Afro-Ethnic hair issues.
As an introduction, it is good to know that hair types differ globally, majorly based on race. People from different parts of the globe have different hair types. These hair types have distinct differences in texture, wave patterns, porosity, and appearance.
Asian hair is found on People whose nativity is the Asian continent. Caucasian hair is also called European hair. People from the European race possess this type of hair. Caucasian and Asian hairs have a straight hair follicle, free of irregularities, and round-shaped hair shafts with homogeneous diameter throughout the fiber.
People from the African race have Afro-ethnic hair. This hair type is darker, and the hair follicles have an elliptical to oval cross section. Water absorption capacity and the bonds between water molecules and protein molecules of the shaft interfere with the physical properties and architecture of the hair. Both of them are reduced in the Afro-ethnic hair and, hence, the hair strands form knots and longitudinal cracks which make it more fragile.
It is important to note that different hair types, based on physical and chemical characteristics, have different needs. Aro-Ethnic hair has different unique needs compared to Asian and Caucasian hair types.
Let’s get biased and exclusively address problems associated with afro-ethnic hair, shall we?
1. Short Anagen Syndrome.
Hair grows in three stages, namely; Anagen phase (growth phase), Catagen phase, and the Telogen phase (resting phase). Afro ethnic hair has longer telogen and catagen phases more than the anagen phase. This means that afro ethnic hair grows at a lower rate than other hair types. For this reason, people with afro ethnic hair types are encouraged to use premium hair products that stimulate hair follicles to remain active during the short anagen phase. Such hair products include black castor oil, palm kernel oil, rosemary essential oils, and tea tree essential oils. Massaging the scalp frequently with a combination of the above natural oils will stimulate open follicles.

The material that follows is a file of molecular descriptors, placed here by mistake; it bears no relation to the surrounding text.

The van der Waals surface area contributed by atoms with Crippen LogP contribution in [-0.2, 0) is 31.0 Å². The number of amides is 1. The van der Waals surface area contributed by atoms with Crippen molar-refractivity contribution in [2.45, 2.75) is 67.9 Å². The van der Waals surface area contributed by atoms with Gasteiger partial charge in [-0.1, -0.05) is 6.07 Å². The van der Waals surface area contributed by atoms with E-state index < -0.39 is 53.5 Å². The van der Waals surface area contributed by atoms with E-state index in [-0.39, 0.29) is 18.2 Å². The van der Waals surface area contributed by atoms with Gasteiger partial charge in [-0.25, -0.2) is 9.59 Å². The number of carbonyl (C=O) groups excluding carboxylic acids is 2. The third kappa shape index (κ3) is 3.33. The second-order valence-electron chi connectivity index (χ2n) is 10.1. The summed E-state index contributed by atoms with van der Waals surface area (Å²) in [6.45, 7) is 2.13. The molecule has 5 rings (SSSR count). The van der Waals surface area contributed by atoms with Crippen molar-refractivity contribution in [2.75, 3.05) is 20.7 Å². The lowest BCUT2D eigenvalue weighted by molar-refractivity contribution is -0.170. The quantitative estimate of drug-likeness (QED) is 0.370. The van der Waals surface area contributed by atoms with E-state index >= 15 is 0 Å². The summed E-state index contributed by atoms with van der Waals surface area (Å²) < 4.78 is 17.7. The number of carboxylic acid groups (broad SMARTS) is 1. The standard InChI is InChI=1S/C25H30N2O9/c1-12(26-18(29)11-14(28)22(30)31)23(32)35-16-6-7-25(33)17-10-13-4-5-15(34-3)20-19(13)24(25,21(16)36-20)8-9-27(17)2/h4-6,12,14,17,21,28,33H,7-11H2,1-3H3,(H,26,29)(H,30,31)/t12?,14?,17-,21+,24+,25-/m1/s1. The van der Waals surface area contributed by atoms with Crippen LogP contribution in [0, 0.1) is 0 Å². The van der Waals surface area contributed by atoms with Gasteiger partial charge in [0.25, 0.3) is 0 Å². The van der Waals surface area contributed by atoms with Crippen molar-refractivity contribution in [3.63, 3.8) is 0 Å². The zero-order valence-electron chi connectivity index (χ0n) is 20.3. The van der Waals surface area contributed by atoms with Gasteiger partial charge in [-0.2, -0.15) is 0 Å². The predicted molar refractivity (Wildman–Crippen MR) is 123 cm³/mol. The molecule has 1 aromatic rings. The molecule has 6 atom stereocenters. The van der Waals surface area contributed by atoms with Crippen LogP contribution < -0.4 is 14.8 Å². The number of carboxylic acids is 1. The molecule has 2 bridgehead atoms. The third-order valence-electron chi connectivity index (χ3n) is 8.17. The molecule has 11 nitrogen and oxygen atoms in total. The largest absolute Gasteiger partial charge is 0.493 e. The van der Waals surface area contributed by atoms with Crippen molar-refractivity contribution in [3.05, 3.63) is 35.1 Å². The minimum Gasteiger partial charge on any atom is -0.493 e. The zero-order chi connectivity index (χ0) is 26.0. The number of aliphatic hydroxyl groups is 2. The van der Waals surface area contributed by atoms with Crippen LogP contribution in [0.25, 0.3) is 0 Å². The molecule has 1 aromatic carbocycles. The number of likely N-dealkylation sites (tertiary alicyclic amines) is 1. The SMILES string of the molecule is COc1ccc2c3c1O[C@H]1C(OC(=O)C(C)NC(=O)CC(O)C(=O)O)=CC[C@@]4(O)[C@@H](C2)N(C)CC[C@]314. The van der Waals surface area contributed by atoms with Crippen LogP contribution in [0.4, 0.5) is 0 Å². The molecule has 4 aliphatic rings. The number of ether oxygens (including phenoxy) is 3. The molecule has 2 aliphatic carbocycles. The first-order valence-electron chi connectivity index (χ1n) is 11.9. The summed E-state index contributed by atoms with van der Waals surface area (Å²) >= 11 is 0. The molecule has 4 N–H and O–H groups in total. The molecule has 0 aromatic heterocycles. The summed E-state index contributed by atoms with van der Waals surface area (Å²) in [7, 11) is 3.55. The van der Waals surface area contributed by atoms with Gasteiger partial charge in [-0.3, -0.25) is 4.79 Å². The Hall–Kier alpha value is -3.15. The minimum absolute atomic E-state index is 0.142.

2. Hair Breakage.
The nature of afro ethnic hair to present itself in short wavy curls causes a lot of tangle between hair strands. Most women, therefore, prefer using chemicals and frequent heat treatment to prevent it from tangling. However, using chemicals and heat treatment results in long-term hair breakage and split ends. For this reason, we encourage people to use detangling conditioners and leave-in conditioners to managing tangled hair rather than the use of chemicals.
3. Traction alopecia.
Traction alopecia is a condition that results in a broken hairline. Hair follicles are fragile at the hairline, more than any other part of the scalp. Frequent tight braid plaiting, rubber banding, and friction on the pillow are the most common causes of this condition. To manage this, we encourage people to use satin hair bonnets while they sleep, to reduce hair friction with the pillow. The use of oils that maintain healthy hairline follicles, such as palm kernel oil, results in better care of the hairline. It is advisable also to use protective hairstyles, such as plain hair loose twist outs and styling using mild gels and crème, is a good option to consider.
4. Swollen follicles.
Many people who have afro ethnic hair tend to plait their hair frequently. Hair plaiting exerts stress on the hair follicles and causes mild damage. When the injured follicles come into contact with bacteria, they swell and form rashes on the scalp. This affects the scalp health and hair growth as well. The best way to handle this situation is to use hair oils that have antibacterial properties, which will protect the damaged follicles and initiate instant healing on the scalp after plaiting. 90% of the cold-pressed oils have this property, with the highest being neem oil.